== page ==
Juneau -- Starting Tuesday, March 23, the Senate Finance Committee will begin hearing from Alaskan individuals and organizations on how to develop a balanced budget plan that will restore Alaska's fiscal health.
"The Senate Finance Committee has been working on budget matters since Day One, holding fiscal planning discussions in more than 28 separate meetings," said Senate Finance Committee Co-Chair Senator Parnell said. "Now we will lay some plans on the table and put them to the test."
The hearings will include presentations from international petroleum market analysts, public policy organizations, private business organizations, fiscal analysts and individual Alaskans. They will focus on plans to overcome the gap between state income and expenditures, estimated at $1.2 billion in FY 2000.
"Now is the time for us to draw on the energy and ideas of Alaskans," said Senator John Torgerson, co-chair of the Senate Finance Committee. We have a common problem, and we're opening up our committee to find a solution that all Alaskans can support."
The two weeks of hearings will address questions such as:
Tuesday - 8:30-10:30 a.m.: How Much Oil Revenue Will Alaska Have?
The Cambridge Energy Group will present its spring forecast of world oil markets and revenues Alaska can expect in the 12 months ahead. They will offer special insight into how the Organization of Petroleum Exporting Countries' recently announced voluntary production limits will affect Alaska's financial future.
Wednesday - 9-10 a.m.: What Constitutes a Realistic Fiscal Plan?
The Legislative Finance Division will lead a presentation on financial modeling methods, and will help the committee define the criteria needed to evaluate long-range plan proposals. Discussions will include assumptions regarding inflation, earnings on state savings accounts, and what effect reductions in government spending would have on the long-range budget picture.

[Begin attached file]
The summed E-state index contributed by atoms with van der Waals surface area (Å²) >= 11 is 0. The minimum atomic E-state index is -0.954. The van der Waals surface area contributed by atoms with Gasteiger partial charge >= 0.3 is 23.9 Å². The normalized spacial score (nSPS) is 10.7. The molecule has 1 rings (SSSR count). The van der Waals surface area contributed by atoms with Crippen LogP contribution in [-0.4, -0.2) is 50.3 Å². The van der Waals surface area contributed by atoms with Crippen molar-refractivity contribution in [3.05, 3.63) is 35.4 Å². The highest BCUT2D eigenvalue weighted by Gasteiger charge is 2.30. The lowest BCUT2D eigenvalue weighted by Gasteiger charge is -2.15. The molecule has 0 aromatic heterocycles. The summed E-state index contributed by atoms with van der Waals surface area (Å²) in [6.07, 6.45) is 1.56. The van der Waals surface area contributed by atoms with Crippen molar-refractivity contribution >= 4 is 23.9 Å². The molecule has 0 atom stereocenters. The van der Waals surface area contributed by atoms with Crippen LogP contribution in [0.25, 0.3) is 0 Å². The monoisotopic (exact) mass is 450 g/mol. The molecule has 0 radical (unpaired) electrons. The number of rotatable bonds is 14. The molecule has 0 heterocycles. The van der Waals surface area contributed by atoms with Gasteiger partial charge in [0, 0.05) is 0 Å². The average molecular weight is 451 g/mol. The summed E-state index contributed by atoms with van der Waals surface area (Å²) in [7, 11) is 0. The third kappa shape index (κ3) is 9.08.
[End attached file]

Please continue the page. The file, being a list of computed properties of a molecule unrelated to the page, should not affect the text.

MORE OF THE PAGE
Wednesday - 10-11 a.m.: What Does the Private Sector Propose?
Various public interest groups will present their plans on how best to address the budget gap. These will include the Fiscal Policy Council, the Resource Development Council, the Alaska State Chamber of Commerce, the Anchorage Chamber of Commerce, the Alaska Support Industry Alliance, and the Alaska General Contractors.
Thursday - 9-10 a.m.: Sustainability: What it Means, How to Get There?
The committee will discuss principles of managing investments as endowments spinning off sustainable annuities. Such a management regimen might ensure future generations of Alaskans would continue to receive the same benefit from Alaska's savings accounts as current Alaskans.
Thursday - 10-11 a.m.: How Does the University Endowment Work?
University of Alaska Foundation Treasurer Jim Lynch will detail the workings of the University's endowment, and how proceeds from the endowment help provide a sustainable revenue stream to the statewide university system.
Friday - 9-11 a.m.: What Plans Have Alaskans Offered?
The Senate Finance Committee meetings will take the form of open forums where members of the public will be welcomed to present their own plans for how to address their state's budget challenges.
April 1 and later: What Plans Will Alaskans Accept?
The Finance Committee will draw on the information presented to begin hammering out a plan that a majority of Alaskans will support to establish a sustainable balanced budget.
Gavel-to-Gavel is scheduled to provide coverage of the hearings, which convene in Room 518 of the Alaska State Capitol.